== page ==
October 23, 2009
A (M)other world is possible. By, Joy Rose
The Association For Research On Mothering Conference in Toronto, hosted by York University and organized by Dr. Andrea O’Reilly, Heidi Hutner, Genevieve Vaughan and Heide Goettner-Abendroth convened yesterday for three days of Feminist, Activist Maternal discourse on a broad range of subjects that all fall loosely under the heading ‘Mothering and The Environment.
This year’s conference includes keynotes from professors, authors and Phd students from Japan, Germany, Holland, USA, Austria, Canada and England to name a few.
Topics which focus primarily on Mothering and The Environment include examining the interface between the environment and mothers-motherood-mothering by considering issues like ethics, citizenship, home/homelessness, food security, migration, family, nature, built environments and more.
Ecofeminism emerged in the 1970’s heightening an awareness between women and nature and examining power structures, including the domination of humans over nature.
Displays, power-point presentations and conversations at the conference focus on the relationship between us and all that is around us. To this end, mother earth is being deeply examined and ultimately honored.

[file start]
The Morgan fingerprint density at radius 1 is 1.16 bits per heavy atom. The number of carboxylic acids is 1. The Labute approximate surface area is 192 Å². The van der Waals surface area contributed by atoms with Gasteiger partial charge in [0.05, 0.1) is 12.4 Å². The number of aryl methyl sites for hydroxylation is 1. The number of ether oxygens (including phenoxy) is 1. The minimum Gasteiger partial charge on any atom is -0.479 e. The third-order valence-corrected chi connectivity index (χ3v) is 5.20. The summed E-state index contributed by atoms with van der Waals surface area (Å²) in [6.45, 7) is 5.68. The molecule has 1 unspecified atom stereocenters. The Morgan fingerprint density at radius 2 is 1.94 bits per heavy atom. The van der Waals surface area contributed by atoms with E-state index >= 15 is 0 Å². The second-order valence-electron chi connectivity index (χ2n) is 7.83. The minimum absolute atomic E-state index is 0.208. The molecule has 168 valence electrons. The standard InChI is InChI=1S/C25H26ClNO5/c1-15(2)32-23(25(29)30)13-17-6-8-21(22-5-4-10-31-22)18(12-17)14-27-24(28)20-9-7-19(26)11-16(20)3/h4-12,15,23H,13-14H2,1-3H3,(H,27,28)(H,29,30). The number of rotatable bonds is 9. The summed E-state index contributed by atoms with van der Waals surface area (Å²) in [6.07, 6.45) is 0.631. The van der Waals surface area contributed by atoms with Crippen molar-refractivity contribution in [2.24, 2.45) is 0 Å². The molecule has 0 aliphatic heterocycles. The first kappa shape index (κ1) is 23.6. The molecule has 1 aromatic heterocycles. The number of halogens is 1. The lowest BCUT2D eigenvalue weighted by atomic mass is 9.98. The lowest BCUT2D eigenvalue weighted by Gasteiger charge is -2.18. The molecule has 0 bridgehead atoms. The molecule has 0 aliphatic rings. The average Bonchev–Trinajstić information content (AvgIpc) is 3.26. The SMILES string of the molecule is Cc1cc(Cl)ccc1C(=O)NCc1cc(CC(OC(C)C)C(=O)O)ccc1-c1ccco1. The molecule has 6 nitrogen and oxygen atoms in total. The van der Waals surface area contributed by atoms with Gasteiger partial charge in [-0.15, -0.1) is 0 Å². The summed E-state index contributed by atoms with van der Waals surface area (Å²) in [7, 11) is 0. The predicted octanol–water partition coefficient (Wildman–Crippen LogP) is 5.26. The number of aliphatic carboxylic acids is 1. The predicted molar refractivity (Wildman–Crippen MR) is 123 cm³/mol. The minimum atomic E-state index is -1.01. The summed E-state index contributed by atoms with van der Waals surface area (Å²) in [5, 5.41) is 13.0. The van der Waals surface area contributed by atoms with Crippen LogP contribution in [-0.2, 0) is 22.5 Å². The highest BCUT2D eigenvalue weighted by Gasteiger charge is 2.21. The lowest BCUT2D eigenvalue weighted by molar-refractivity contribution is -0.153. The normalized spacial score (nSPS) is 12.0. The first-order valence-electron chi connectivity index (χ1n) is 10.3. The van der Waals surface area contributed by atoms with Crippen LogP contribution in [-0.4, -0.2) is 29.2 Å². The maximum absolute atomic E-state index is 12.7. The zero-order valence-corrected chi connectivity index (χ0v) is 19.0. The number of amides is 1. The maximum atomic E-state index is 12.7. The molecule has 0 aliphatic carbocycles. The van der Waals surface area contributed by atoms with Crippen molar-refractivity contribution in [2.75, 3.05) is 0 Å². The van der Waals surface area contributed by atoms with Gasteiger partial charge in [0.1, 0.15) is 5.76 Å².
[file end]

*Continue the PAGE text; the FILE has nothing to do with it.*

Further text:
An embedded conference on Matriarchal Studies and The Gift Economy include heady subjects that explore new social and cultural models as ways to solve many of the contemporary and economic problems of patriarchal capitalism. With today’s global recession there is a suggestion that exchange versus greed and domination will ultimately lead to new ways of doing business.
Inter-related themes of economic (reciprocity), social (marilinearity), political (egalitarian societies of consensus) and cultural (sacral societies as cultures of the Goddess) connect at this intersection of academic discourse and lively interactions that go well into the night.
As a moon-lighting popular culture rock star, my place here could be questioned. But, really the passion and earnestness of the conference attendees is compelling beyond anything else I could imagine. The attendees are diverse in age, geography, attitude and opinion. They are feminists, and they are mothers.
Conversations blend between home-life, work-life and world-life, and like the Tibetan monks spinning their prayer wheels for peace, the women here are invested in something rich and wonderful that goes beyond today’s economics. There is an energy about it – almost like a prayer. They work for a better, kinder, nobler world.